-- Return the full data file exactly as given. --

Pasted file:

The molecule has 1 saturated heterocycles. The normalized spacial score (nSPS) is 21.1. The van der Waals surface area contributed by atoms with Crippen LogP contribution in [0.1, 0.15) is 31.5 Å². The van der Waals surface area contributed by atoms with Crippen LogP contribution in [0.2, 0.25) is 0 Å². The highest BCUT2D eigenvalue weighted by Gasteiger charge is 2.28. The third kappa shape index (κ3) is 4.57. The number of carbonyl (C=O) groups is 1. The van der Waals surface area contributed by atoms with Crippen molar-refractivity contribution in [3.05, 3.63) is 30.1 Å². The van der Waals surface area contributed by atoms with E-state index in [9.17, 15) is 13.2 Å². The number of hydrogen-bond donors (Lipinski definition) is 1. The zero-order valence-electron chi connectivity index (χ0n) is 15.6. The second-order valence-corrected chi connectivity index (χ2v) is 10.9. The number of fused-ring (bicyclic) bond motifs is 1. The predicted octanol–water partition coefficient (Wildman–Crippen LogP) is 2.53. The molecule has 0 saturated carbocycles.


The molecule has 1 saturated heterocycles. The normalized spacial score (nSPS) is 21.1. The van der Waals surface area contributed by atoms with Crippen LogP contribution in [0.1, 0.15) is 31.5 Å². The van der Waals surface area contributed by atoms with Crippen LogP contribution in [0.2, 0.25) is 0 Å². The highest BCUT2D eigenvalue weighted by Gasteiger charge is 2.28. The third kappa shape index (κ3) is 4.57. The number of carbonyl (C=O) groups is 1. The van der Waals surface area contributed by atoms with Crippen molar-refractivity contribution in [3.05, 3.63) is 30.1 Å². The van der Waals surface area contributed by atoms with E-state index in [9.17, 15) is 13.2 Å². The number of hydrogen-bond donors (Lipinski definition) is 1. The zero-order valence-electron chi connectivity index (χ0n) is 15.6. The second-order valence-corrected chi connectivity index (χ2v) is 10.9. The number of fused-ring (bicyclic) bond motifs is 1. The predicted octanol–water partition coefficient (Wildman–Crippen LogP) is 2.53. The molecule has 0 saturated carbocycles.